Why the Wall Street titan Goldman Sachs should contact the Malaysian Government to offer an acceptable settlement for its criminal facilitation of the 1MDB “kleptocrtacy at its worst” scandal
It is most ironic that the Wall Street titan Goldman Sachs is criminally involved in the facilitation of the 1MDB “kleptocracy at its worst” scandal of Malaysia.
Goldman Sachs has produced top-notch United States government leaders, and some of the former Goldman Sachs employees who have moved on to top government positions include former US Secretaries of the Treasury Robert Rubin and Henry Paulson and current US Secretary of the Treasury Steven Mnuchin, former US Chief Economic Adviser Gary Cohn, European Central Bank President Mario Craghi, former Bank of Canada and current Governor of Bank of England Mark Carney.
Goldman Sachs has a compliance group responsible for managing and overseeing compliance policies and internal accounting controls covering bribery, money-laundering, conflicts of interest, personal investments, outside activities, etc.
Goldman Sachs Chief Executive David Solomon said in Singapore last week that he felt “horrible” that two former employees “blatantly broke the law” in their dealings with Malaysian state fund 1Malaysia Development Berhad.
“It is obviously very distressing to see two former Goldman Sachs employees went so blatantly around our policies and so blatantly broke the law.
“I feel horrible about the fact that people who worked at Goldman Sachs, and it doesn’t matter whether it’s a partner or it’s an entry level employee, would go around our policies and break the law.”
He said that Goldman Sachs take compliance and control in the firm “extremely seriously” and will continue “to cooperate with the authorities and there’s a process in place and that process will proceed.”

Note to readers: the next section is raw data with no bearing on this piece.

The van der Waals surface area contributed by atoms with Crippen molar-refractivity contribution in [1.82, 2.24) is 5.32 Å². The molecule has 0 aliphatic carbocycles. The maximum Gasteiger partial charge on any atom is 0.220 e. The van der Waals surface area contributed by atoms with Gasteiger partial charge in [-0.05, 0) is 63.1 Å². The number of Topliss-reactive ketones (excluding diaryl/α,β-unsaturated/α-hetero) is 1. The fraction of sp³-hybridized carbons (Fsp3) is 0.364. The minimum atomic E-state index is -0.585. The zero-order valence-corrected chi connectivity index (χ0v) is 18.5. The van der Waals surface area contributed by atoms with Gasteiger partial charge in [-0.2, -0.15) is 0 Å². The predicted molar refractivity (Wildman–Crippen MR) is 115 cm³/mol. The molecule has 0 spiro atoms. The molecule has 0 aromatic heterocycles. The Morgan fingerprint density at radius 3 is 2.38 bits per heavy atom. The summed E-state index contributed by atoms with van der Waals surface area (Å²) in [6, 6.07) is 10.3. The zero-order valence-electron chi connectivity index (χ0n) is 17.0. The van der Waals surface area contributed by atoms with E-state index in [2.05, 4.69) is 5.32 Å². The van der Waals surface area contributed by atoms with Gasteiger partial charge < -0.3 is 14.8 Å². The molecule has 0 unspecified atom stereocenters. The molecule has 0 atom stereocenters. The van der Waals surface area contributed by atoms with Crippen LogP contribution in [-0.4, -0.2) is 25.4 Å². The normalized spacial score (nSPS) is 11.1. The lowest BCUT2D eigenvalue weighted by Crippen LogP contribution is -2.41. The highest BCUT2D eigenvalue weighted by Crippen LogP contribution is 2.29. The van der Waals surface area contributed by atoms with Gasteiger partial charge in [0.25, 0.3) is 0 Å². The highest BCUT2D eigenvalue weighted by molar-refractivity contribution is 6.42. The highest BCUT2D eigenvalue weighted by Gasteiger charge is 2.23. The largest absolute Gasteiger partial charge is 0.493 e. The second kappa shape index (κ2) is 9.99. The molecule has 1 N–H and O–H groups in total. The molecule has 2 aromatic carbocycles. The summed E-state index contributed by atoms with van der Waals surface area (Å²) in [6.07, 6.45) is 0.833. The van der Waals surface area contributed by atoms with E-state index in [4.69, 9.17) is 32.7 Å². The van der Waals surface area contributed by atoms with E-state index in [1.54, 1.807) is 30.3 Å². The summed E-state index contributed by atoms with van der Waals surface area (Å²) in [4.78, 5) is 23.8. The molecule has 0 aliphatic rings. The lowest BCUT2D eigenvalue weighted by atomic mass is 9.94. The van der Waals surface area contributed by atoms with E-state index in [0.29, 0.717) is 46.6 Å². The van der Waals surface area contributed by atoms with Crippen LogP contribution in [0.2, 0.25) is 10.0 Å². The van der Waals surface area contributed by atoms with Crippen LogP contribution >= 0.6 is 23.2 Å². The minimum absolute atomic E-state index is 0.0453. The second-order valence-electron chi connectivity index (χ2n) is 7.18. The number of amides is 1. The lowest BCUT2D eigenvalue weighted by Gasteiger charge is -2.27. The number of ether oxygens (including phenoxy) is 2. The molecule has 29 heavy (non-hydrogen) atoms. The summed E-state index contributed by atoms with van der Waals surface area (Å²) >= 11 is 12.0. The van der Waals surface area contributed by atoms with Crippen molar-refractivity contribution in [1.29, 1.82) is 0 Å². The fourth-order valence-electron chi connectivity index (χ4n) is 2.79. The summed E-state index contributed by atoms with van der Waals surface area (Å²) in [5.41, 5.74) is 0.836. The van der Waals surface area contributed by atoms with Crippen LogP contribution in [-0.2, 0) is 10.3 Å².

It is worth a thought as to whether the Goldman Sachs executive would have reached such a “horrible” conclusion if the people of Malaysia had not made the historic decision in the 14th General Election on May 9, 2018 to topple Datuk Seri Najib Razak from power in a peaceful and democratic transition of power so as to get to the bottom of the 1MDB “kleptocracy at its worst” scandal.
Goldman Sachs raised nearly US$6.5 billion in three bond sales for 1MDB between 2012 and 2013.
According to the US Department of Justice, more than US$2.5 billion raised from these bonds was misappropriated by high-level 1MDB officials, their relatives and associates.
In the process, Goldman earned almost US$600 million for the three deals – described as “a jaw-dropping” amount of close to 10%, far in excess of the normal 1-2 percent fees a bank could expect for helping sell bonds.
The fees alone – 5 to 10 times more than usual rate – should raise the red flag that something fishy was going on, which today has proven to be true.
It has been said that the US$600 million in fees earned would make 1MDB the most profitable client in the world for Goldman during those years and reminds us of the wisdom of the saying that there is no free lunch in the world.
If Goldman Sachs is genuine and sincere in its contrition about Goldman Sach’s “horrible” crime in facilitating the 1MDB scandal, through Tim Leissner, Roger Ng and other Goldman Sachs bankers, then the Wall Street titan should contact the Malaysian Government to offer an acceptable settlement for its criminal facilitation of the 1MDB “kleptocrtacy at its worst” scandal.